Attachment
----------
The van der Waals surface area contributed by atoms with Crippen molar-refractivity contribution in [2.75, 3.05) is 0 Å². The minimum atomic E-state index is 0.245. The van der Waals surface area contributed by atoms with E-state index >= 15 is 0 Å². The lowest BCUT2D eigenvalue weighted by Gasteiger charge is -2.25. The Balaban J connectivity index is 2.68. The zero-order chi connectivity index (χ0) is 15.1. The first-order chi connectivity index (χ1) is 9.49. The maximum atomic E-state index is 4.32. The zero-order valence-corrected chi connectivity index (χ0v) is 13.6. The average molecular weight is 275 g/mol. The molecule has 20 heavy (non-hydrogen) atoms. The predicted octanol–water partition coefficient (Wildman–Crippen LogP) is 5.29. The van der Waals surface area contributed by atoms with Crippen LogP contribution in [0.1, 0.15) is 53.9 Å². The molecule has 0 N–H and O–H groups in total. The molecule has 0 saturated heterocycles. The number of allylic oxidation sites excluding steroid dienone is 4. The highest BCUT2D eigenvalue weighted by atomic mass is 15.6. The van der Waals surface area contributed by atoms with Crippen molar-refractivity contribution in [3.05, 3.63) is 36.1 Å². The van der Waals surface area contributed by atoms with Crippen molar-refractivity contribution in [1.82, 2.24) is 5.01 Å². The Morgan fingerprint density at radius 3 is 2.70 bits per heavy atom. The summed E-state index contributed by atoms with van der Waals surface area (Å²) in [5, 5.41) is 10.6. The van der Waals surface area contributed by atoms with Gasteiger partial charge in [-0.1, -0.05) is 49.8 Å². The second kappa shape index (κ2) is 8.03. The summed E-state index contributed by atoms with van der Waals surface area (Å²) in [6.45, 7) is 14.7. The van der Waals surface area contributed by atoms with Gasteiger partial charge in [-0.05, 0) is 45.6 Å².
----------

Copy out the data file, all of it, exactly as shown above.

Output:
The van der Waals surface area contributed by atoms with Crippen molar-refractivity contribution in [2.75, 3.05) is 0 Å². The minimum atomic E-state index is 0.245. The van der Waals surface area contributed by atoms with E-state index >= 15 is 0 Å². The lowest BCUT2D eigenvalue weighted by Gasteiger charge is -2.25. The Balaban J connectivity index is 2.68. The zero-order chi connectivity index (χ0) is 15.1. The first-order chi connectivity index (χ1) is 9.49. The maximum atomic E-state index is 4.32. The zero-order valence-corrected chi connectivity index (χ0v) is 13.6. The average molecular weight is 275 g/mol. The molecule has 20 heavy (non-hydrogen) atoms. The predicted octanol–water partition coefficient (Wildman–Crippen LogP) is 5.29. The van der Waals surface area contributed by atoms with Crippen LogP contribution in [0.1, 0.15) is 53.9 Å². The molecule has 0 N–H and O–H groups in total. The molecule has 0 saturated heterocycles. The number of allylic oxidation sites excluding steroid dienone is 4. The highest BCUT2D eigenvalue weighted by atomic mass is 15.6. The van der Waals surface area contributed by atoms with Crippen molar-refractivity contribution in [3.05, 3.63) is 36.1 Å². The van der Waals surface area contributed by atoms with Crippen molar-refractivity contribution in [1.82, 2.24) is 5.01 Å². The Morgan fingerprint density at radius 3 is 2.70 bits per heavy atom. The summed E-state index contributed by atoms with van der Waals surface area (Å²) in [5, 5.41) is 10.6. The van der Waals surface area contributed by atoms with Gasteiger partial charge in [-0.1, -0.05) is 49.8 Å². The second kappa shape index (κ2) is 8.03. The summed E-state index contributed by atoms with van der Waals surface area (Å²) in [6.45, 7) is 14.7. The van der Waals surface area contributed by atoms with Gasteiger partial charge in [-0.05, 0) is 45.6 Å².